Republican congressional candidate Hung Cao voiced his opposition to both aid to Ukraine and the bipartisan infrastructure bill that passed Congress last year in a debate Thursday with incumbent Democrat Jennifer Wexton.
The low-key debate before the Loudoun Chamber didn’t produce any real fireworks, but Cao’s differences with Wexton on Ukraine and infrastructure spending put him at odds even with many members of his own party.
Asked about the effect of the war in Ukraine on the US economy and the proper US response, Cao said: “My heart goes out to the Ukrainian people. … But right now we’re borrowing $55 billion from China to pay for the war in Ukraine. And not only that, we are depleting our national strategic reserves.”
A $40 billion aid package to Ukraine passed the House of Representatives earlier this year by a 368-57 vote, with majority Republican support.
Wexton, for his part, supports efforts to support Ukraine’s defense against a Russian invasion.
“Vladimir Putin has invaded a sovereign nation. We can’t let that stand,” she said.
As for the infrastructure bill, which provided $1 trillion for roads, bridges, ports and other spending, Cao dismissed it as a labor union mumbo-jumbo.
“The infrastructure law, everything that has been done has enabled the unions to get priority in terms of infrastructure and reconstruction. We all want safer roads, but we also want the right to work,” he said.
Wexton said the infrastructure bill is exactly the kind of legislation business groups like the Loudoun Chamber and others have been demanding from Congress for years. “I’m so proud of this bill, I can’t even tell you,” she said.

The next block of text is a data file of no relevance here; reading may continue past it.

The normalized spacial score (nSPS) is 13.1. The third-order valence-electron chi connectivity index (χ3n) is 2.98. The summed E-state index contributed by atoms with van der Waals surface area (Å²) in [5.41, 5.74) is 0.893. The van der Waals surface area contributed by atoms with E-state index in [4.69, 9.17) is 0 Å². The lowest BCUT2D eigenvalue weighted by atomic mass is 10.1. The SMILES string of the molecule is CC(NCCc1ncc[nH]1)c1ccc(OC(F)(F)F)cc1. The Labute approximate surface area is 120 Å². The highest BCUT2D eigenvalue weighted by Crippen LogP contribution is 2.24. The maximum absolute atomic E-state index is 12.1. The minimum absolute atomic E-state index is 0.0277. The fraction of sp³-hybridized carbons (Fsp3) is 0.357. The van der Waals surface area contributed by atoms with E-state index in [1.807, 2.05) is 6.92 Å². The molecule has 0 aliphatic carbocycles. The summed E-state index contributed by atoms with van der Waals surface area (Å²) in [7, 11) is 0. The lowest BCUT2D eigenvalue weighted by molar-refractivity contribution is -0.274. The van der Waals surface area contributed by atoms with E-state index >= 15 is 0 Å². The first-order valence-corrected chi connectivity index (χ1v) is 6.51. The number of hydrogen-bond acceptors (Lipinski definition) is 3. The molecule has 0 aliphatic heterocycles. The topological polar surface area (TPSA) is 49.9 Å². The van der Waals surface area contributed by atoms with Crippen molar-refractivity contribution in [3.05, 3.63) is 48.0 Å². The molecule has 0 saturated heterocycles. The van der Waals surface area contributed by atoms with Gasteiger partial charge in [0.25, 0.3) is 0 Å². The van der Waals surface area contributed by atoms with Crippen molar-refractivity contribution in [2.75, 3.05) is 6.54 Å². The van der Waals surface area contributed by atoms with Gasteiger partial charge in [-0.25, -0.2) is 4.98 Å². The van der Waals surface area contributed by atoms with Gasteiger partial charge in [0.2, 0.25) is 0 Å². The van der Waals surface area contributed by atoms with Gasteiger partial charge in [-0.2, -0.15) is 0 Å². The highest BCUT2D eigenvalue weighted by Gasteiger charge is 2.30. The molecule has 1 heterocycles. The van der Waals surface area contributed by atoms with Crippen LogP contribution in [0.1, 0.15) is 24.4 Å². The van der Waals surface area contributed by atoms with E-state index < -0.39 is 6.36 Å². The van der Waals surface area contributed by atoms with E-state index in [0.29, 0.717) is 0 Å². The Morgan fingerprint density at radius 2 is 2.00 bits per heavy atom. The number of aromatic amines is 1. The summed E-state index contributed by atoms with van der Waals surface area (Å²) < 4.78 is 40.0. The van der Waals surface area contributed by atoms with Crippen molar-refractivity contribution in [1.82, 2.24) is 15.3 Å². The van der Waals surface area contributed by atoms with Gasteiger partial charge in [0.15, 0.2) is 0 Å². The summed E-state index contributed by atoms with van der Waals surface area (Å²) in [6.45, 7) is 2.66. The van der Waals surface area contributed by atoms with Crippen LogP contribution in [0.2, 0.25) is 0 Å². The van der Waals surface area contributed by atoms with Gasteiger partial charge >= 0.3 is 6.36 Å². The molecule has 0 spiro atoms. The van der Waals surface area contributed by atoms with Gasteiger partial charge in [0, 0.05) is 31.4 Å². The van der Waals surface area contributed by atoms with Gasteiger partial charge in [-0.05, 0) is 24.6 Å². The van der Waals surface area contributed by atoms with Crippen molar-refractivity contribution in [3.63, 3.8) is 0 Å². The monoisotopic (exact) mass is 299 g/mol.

The infrastructure bill passed Congress with the support of 13 Republicans in the House of Representatives and 19 Republicans in the Senate.
In his opening remarks, Cao – a Vietnamese refugee and retired Navy captain – complained that Wexton was unfairly labeling him as an extremist. He said she mistakenly linked him to the Jan. 6 attack on Congress in a campaign message, when in reality he had just returned to the US from his last combat deployment on Jan. 6 and was nowhere near the Capitol.
“I fought and bled for this country. I am an American. And she calls me the same name she calls a terrorist,” Cao said.
After the debate, Wexton said she calls Cao an extremist because he has extreme views. She cited comments Cao made during the primary in which he complained that those arrested in the January 6 attacks were denied due process.
“That’s exactly what totalitarian, authoritarian regimes do,” Cao said back in April. “After I’m sworn in, I promise, I’ll be in those prisons wondering what the process is.”
Cao also tried to question Wexton about a bill proposed by a Democratic state lawmaker that would make it a crime to bully or abuse a child based on their LGBTQ status. The law has become a topic of Republican debate, with some Republicans saying they fear it could be used to prosecute parents who do not support their child’s gender reassignment efforts.
Vexton said after the debate that she doesn’t believe the bill would do what Republicans claim, but that she doesn’t support it, and said parents shouldn’t be criminalized for disagreeing with their children if they express a desire to change gender.
Wexton, a two-term incumbent, is favored in the newly drawn 10th District, located in northern Virginia. But the GOP was encouraged by the fact that Republican Gov. Glenn Youngkin won 49 percent of the vote in the district last year, and said Cao’s background as an immigrant and a retired naval officer is particularly attractive in a region with a high percentage of Asian Americans and military families.